One of the things we were quite excited about when we moved here was the chance to get some proper snow. We had visions of pristine snow fields and woods that were untrammeled, snow men that didnt get knocked down immediately and maybe even "getting snowed in". Ah it would be winter wonderland indeed !
And of course it snowed, and then snowed some more and ... well if you live in Britain you know the rest !
Which presented the first problem - how to get up the hill (in the photo foreground). Luckily I was smart enough to drive the car and van up the night before. But not smart enough to park at the end of the drive (300+ m long) . So guess who didnt drive the car to work...
I eventually managed to dig the van out to drive along track (by letting most of the air out of rear tyres) before the heaviest dump of snow. The car is still there (although its more like a snowdrift now !). The van made one trip for supplies to Tescos before it froze up as well ! So we acheived the "getting snowed in" bit (vehicle-wise at least)
The snow man that didnt get knocked down was next on the list. Would you try kicking this one in ? She's still there after a week .
Next thing we wanted was the perfect snow fields. Well they were certainly very lovely until I got out on the bike for a blast about. It even inspired April to have a go for the first time in five years.
However this is where owning property starts to be a liability. The snow looked lovely on the fields, trees and barns but as it got deeper and deeper it also got heavier and heavier. I got a bit worried about this after some branches snapped of the massive cedar tree - it was already damaged from previous winters as well but you can just see the fresh scars in this shot .
The sheds were looking very creaky - some of the beams looking a bit banana-like ! I had a raging fire going to protect the tractor area in the vain hope it might melt some of the snow off - there was about 40cm by this point. At least I knew I'd tried to do something if it did collapse. The tractor still has its front axle off (at the engineers in Edinburgh) so I couldnt move it or use it for snow clearing.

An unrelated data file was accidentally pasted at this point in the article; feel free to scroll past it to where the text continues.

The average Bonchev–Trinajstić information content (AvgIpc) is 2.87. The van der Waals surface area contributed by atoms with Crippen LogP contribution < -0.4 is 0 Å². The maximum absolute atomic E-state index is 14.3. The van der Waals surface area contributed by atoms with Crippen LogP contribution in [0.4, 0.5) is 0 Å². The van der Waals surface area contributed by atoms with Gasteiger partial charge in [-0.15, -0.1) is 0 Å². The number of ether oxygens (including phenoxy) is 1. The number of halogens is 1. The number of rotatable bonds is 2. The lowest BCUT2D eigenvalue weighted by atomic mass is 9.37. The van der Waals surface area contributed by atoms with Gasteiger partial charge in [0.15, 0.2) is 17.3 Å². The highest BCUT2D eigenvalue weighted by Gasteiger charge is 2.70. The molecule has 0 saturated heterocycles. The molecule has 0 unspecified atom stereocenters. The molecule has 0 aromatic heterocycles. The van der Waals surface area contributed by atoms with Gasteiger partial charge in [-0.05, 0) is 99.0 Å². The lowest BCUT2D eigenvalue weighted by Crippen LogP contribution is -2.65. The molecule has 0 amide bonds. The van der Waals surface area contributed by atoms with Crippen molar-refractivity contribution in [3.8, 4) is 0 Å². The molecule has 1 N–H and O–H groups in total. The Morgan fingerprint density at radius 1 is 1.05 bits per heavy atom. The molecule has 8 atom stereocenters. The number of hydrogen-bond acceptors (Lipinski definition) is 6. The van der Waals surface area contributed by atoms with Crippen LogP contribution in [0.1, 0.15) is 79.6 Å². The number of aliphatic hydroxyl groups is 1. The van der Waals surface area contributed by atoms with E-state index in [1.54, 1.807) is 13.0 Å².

And then the shed next to it DID collapse - during the night - the one Sam and I had been mixing mortar in a few weeks ago !
Luckily the cement mixer was against the wall and didnt get squashed
...it demolished itself ! Thats about a quarter of the top left side gone. The right side was looking ready to go as well - it was practically a flat snow field on top of it
Not a lot of work got done other than hours and hours of snow shovelling - which I quite enjoy luckily since its a good workout ! I have managed to unscrew and knockdown some of the vertical panels in the big barn which is now huge since the silos have all gone.
and also started on removing the fixed asbestos cement panels on the outside .
The reason for this is to accomodate a 35 foot caravan I just bought on eBay on behalf of my Dad who is coming up to help soon. The caravan is going to live in the opened up shed for the winter. Although I suspect if we get that much snow again Dad will be in the spare room. That should be a little safer but maybe not much warmer...
It has been an excellent week and perhaps the best bit of all was being able to crunch through the pristine snow in the woods at 11pm one night when it was otherwise absolutely quiet ( all the local roads were closed) and almost as bright as day. Very calming after all the excitement !